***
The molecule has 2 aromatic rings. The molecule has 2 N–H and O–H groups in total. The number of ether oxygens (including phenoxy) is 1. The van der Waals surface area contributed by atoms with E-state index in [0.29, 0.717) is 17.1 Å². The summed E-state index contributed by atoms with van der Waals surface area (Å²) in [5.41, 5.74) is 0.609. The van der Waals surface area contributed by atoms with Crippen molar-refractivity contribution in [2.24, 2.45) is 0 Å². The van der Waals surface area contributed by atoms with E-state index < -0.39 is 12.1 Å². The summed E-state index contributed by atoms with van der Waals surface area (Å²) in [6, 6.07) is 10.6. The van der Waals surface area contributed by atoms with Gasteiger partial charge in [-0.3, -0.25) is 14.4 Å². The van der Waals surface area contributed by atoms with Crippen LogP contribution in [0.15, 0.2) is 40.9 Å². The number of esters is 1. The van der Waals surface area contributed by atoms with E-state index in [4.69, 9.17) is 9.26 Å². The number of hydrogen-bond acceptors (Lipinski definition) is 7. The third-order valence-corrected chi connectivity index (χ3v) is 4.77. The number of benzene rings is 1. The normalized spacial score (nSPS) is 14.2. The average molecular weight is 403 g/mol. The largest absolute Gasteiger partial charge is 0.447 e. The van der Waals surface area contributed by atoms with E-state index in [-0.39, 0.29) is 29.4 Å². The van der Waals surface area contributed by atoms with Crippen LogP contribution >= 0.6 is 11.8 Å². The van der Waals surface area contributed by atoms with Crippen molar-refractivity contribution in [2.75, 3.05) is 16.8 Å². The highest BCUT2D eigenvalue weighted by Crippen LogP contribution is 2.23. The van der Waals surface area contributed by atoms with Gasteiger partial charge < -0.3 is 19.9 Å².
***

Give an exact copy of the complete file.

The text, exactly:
The molecule has 2 aromatic rings. The molecule has 2 N–H and O–H groups in total. The number of ether oxygens (including phenoxy) is 1. The van der Waals surface area contributed by atoms with E-state index in [0.29, 0.717) is 17.1 Å². The summed E-state index contributed by atoms with van der Waals surface area (Å²) in [5.41, 5.74) is 0.609. The van der Waals surface area contributed by atoms with Crippen molar-refractivity contribution in [2.24, 2.45) is 0 Å². The van der Waals surface area contributed by atoms with E-state index < -0.39 is 12.1 Å². The summed E-state index contributed by atoms with van der Waals surface area (Å²) in [6, 6.07) is 10.6. The van der Waals surface area contributed by atoms with Gasteiger partial charge in [-0.3, -0.25) is 14.4 Å². The van der Waals surface area contributed by atoms with Crippen LogP contribution in [0.15, 0.2) is 40.9 Å². The number of esters is 1. The van der Waals surface area contributed by atoms with E-state index in [4.69, 9.17) is 9.26 Å². The number of hydrogen-bond acceptors (Lipinski definition) is 7. The third-order valence-corrected chi connectivity index (χ3v) is 4.77. The number of benzene rings is 1. The normalized spacial score (nSPS) is 14.2. The average molecular weight is 403 g/mol. The largest absolute Gasteiger partial charge is 0.447 e. The van der Waals surface area contributed by atoms with E-state index in [-0.39, 0.29) is 29.4 Å². The van der Waals surface area contributed by atoms with Crippen LogP contribution >= 0.6 is 11.8 Å². The van der Waals surface area contributed by atoms with Crippen molar-refractivity contribution in [2.75, 3.05) is 16.8 Å². The highest BCUT2D eigenvalue weighted by Crippen LogP contribution is 2.23. The van der Waals surface area contributed by atoms with Gasteiger partial charge < -0.3 is 19.9 Å².